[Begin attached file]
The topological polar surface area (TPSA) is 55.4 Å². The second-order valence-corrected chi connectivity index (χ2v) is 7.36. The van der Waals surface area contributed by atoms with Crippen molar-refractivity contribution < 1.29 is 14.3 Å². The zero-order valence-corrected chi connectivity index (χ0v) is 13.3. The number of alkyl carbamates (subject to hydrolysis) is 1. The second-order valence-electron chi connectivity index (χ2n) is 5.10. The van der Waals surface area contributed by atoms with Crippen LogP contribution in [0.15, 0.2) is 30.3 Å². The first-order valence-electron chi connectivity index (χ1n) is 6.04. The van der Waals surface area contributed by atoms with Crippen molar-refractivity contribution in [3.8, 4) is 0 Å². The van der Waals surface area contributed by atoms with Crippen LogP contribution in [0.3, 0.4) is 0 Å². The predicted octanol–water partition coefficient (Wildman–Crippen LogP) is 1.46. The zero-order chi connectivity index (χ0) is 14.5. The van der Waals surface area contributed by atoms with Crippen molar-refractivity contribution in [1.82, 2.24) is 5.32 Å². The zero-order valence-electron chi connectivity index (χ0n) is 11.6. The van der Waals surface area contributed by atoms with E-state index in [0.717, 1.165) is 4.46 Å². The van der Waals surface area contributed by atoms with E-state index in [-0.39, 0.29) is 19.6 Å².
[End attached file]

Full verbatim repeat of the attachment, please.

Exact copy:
The topological polar surface area (TPSA) is 55.4 Å². The second-order valence-corrected chi connectivity index (χ2v) is 7.36. The van der Waals surface area contributed by atoms with Crippen molar-refractivity contribution < 1.29 is 14.3 Å². The zero-order valence-corrected chi connectivity index (χ0v) is 13.3. The number of alkyl carbamates (subject to hydrolysis) is 1. The second-order valence-electron chi connectivity index (χ2n) is 5.10. The van der Waals surface area contributed by atoms with Crippen LogP contribution in [0.15, 0.2) is 30.3 Å². The first-order valence-electron chi connectivity index (χ1n) is 6.04. The van der Waals surface area contributed by atoms with Crippen molar-refractivity contribution in [3.8, 4) is 0 Å². The van der Waals surface area contributed by atoms with Crippen LogP contribution in [0.3, 0.4) is 0 Å². The predicted octanol–water partition coefficient (Wildman–Crippen LogP) is 1.46. The zero-order chi connectivity index (χ0) is 14.5. The van der Waals surface area contributed by atoms with Crippen molar-refractivity contribution in [1.82, 2.24) is 5.32 Å². The zero-order valence-electron chi connectivity index (χ0n) is 11.6. The van der Waals surface area contributed by atoms with E-state index in [0.717, 1.165) is 4.46 Å². The van der Waals surface area contributed by atoms with E-state index in [-0.39, 0.29) is 19.6 Å².